INDUCTED: DECEMBER 3, 2018
Born in Brooklyn, Morris found his passion for music ignited by a Kingston Trio concert at New York’s Lake Chautauqua in 1957. He launched his fifty-year career in concert promotion and artist management when he dropped out of a University of Colorado Ph.D. program in 1968 to manage the Sink, an iconic college hangout on Boulder’s University Hill, for friend and owner Herbie Kauvar. Morris started to book local bands—Flash Cadillac, Tommy Bolin, Magic Music—and the rest is history! In 1970, Morris and Kauvar acquired Tulagi, another Boulder venue that had built a national reputation. Morris booked a blend of up-and-comers, including the Eagles, Linda Ronstadt, ZZ Top and Bonnie Raitt, plus a mix of blues, folk and country legends like Muddy Waters, Doc Watson, Earl Scruggs and Leo Kottke.
Morris moved beyond Boulder in the early 1970s.
He then began a long partnership with powerhouse Denver concert promoter Barry Fey. Morris, Fey, and Fey’s wife, Cindy, launched Ebbets Field, an intimate club named after the fabled Brooklyn Dodgers stadium. Though Ebbets lasted just a few years, it was regularly filled beyond capacity as Morris snagged then-burgeoning music superstars like Lynyrd Skynyrd, Little Feat and Herbie Hancock, plus rising comedians like Richard Pryor and Steve Martin. Morris joined Feyline Presents as senior VP of booking and promotion and helped facilitate the rise of that juggernaut concert company into one of the biggest in the country; he also helped turn Red Rocks Amphitheatre into the country’s most popular outdoor venue. In the 1980s, Morris and Fey collaborated on the Rainbow Music Hall, a 1,458-seat space in Denver that allowed Morris to lure bigger bands and established performers like AC/DC, Bob Dylan and Metallica, plus new artists U2, Blondie and Pat Benatar.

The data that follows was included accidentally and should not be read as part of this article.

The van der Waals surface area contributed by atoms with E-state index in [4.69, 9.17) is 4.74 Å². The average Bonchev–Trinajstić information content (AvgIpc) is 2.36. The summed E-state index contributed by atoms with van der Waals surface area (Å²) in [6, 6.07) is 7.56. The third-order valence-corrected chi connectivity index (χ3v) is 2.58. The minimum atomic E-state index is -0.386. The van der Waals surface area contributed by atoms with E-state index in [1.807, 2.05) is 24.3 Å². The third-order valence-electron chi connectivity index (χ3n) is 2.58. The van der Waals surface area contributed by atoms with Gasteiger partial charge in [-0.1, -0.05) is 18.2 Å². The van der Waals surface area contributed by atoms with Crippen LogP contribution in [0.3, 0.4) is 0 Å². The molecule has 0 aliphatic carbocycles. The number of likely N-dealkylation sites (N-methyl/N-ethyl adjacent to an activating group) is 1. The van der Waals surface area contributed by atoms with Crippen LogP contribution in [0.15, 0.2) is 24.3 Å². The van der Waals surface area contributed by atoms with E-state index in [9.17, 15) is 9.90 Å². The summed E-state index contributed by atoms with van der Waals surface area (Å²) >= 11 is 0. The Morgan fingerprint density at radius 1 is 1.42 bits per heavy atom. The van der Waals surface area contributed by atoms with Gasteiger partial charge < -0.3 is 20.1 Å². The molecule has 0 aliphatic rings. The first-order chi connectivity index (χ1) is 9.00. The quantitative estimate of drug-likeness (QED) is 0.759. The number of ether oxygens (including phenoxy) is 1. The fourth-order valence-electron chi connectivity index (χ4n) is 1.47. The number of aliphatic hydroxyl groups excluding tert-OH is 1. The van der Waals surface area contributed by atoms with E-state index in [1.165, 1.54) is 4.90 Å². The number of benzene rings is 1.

As the Front Range music scene grew, Morris turned his talents to artist management. The Nitty Gritty Dirt Band, Big Head Todd & the Monsters, Leftover Salmon and Lyle Lovett are among those who benefited from his guidance. In the late 1980s, Morris began a long and fruitful friendship with entrepreneur Philip Anschutz when Anschutz approached Morris about having the Nitty Gritty Dirt Band perform at the opening of Anschutz’s Western art collection exhibition in what was then the Soviet Union.
Ready to strike out on his own, Morris left Feyline Presents (while remaining a consultant for several years) and allied his promotion expertise with the company founded by the legendary Bill Graham. In the late 1990s, they purchased and redeveloped Denver’s Fillmore Auditorium, which shares its name with the storied San Francisco venue that Graham helped make famous. Bill Graham Presents/Chuck Morris Presents was eventually acquired by SFX Entertainment and ultimately became Live Nation, which Morris continued to run.
Joining with the largest regional promoter
In 2007 Morris joined Anschutz’s AEG as president-CEO of AEG Presents Rocky Mountains, the largest concert promotion entity in the region. Morris led the renovation of Fiddler’s Green, a 17,000-seat outdoor amphitheater in south Denver; the creation of 1STBANK Center, a 6,500-seat facility in Broomfield; and the development of the Mission Ballroom, a 60,000-square-foot space in Denver’s hip RiNo Arts District that opened in 2019.
Outside of his music-industry interests
Morris has also been recognized for his philanthropic work. He is a longtime supporter of the Denver Health Foundation, Make-A-Wish Foundation, Denver Dumb Friends League, American Transplant Foundation and University of Colorado Foundation, among many more organizations.
The Colorado Music Hall of Fame was proud to induct Chuck Morris into the Hall on December 3, 2018. A pioneering concert promoter and prolific artist manager, Chuck Morris stands as a pillar of Colorado’s music scene.